Colorectal cancer symptoms depend on the size and location of the cancer. Some commonly experienced symptoms include changes in bowel habits, changes in stool consistency, blood in the stool, and abdominal discomfort.

Colorectal cancer treatment depends on the size, location, and how far the cancer has spread. Common treatments include surgery to remove the cancer, chemotherapy, and radiation therapy.

As always, while only Medical Doctors can diagnose and treat Cancer, we highly recommend viewing the video series “The Truth About Cancer” available here and we love Dr. Coneally’s book The Cancer Revolution.

So, how does Hyperbaric Oxygen Therapy fit in with Cancer and Cancer Treatments?

Hyperbaric Oxygen Therapy can help patients with injuries that occurred following radiation therapy.

Radiation therapy has improved tremendously. It targets tumors more accurately and minimizes damage to the surrounding tissue. However, even with those advancements, the normal tissue surrounding the tumor may be impacted, which may cause new symptoms. It is important to note:

  • Injuries from radiation are not usually identified by the radiation oncologist because they may occur months and even years after radiation therapy.
  • Damaged tissue breaks down over time. Healing the damaged tissue requires a safe and effective medical intervention.

Hyperbaric Oxygen Therapy is the only modality to target and repair damaged tissue caused by radiation treatment.

Hyperbaric Oxygen Therapy is recognized by the FDA for a number of medical conditions , all of which are generally covered by insurance. Hyperbaric Oxygen Therapy is FDA approved for latent or internal radiation injuries and has been successful with many patients experiencing symptoms following radiation treatment.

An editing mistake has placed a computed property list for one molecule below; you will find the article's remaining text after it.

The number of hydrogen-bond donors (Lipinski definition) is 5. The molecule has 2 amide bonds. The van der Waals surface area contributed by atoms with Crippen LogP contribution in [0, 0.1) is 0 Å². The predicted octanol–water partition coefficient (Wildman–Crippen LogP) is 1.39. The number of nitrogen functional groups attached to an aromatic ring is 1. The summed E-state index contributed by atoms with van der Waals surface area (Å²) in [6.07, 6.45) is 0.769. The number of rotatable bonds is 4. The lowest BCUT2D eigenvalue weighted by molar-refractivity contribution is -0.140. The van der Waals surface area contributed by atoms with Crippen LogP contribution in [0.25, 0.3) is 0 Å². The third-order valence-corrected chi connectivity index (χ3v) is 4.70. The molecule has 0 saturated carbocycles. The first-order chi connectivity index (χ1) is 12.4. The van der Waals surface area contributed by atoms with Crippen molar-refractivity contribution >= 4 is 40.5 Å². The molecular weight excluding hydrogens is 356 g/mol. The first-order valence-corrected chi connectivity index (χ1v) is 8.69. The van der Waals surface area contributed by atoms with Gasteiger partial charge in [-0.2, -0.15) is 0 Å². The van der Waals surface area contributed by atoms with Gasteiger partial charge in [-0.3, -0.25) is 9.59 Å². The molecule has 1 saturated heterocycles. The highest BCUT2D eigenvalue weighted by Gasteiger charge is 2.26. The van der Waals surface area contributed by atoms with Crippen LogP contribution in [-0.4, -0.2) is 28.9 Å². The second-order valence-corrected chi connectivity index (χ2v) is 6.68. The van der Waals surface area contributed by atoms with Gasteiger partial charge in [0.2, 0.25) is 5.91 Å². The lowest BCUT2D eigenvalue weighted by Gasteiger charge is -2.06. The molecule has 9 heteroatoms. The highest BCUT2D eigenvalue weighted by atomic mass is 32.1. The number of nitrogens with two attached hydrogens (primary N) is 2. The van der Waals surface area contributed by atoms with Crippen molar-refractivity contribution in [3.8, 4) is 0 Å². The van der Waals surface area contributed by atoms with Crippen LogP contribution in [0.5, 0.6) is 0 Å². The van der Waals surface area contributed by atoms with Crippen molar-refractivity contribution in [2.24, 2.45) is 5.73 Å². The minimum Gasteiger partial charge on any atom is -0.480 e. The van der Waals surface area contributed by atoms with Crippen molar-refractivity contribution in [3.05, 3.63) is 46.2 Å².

There are several types of latent radiation injury, which include:

  • Radiation Cystitis or Prostitis (Bladder Cancer or Prostate Cancer): Some patients complain of urinary frequency, pain, burning or bleeding.
  • Bowel Problems or Bleeding after Colon Cancer and Radiation: Diarrhea, urgency, incontinence, and rectal bleeding are common symptoms.

A 2013 study titled “Hyperbaric Oxygen Treatment in Radiation-Induced Cystitis and Proctitis: A Prospective Cohort Study on Patient-Perceived Quality of Recovery,” concluded that Hyperbaric Oxygen Therapy can be an effective and safe treatment modality for late radiation therapy-induced soft tissue injuries in the pelvic region. According to the study, symptoms were alleviated in 76% of patients with radiation cystitis, 89% of patients with radiation proctitis, and 88% of patients with combined cystitis and proctitis. The improvement was sustained at follow-up in both domains 6 to 12 months after receiving Hyperbaric Oxygen Therapy. No severe side effects related to Hyperbaric Oxygen Therapy were observed, according to the study.

How does HBOT work?

There are numerous processes the body undergoes in order to heal injuries, such as stem cell production, gene expression, white blood cell enhancement, new capillary (blood vessel) growth.

Hyperbaric Oxygen Therapy supports these healing processes and the immune system as it works to ward off challenges to the body’s health.

Hyperbaric Oxygen Therapy drives oxygen further into the body’s tissue which promotes healing. Oxygen is transported into the red blood cell and saturates the plasma of the blood, which delivers 10 to 14 times the amount of oxygen to the tissues.

Hyperbaric Oxygen provides the body with the oxygen nutrients that are required to promote healing and recovery.

To find out more about how hyperbaric oxygen can help you or a loved one heal after radiation, or if you have any questions, please fill out a contact form to your right – or call us at the number above.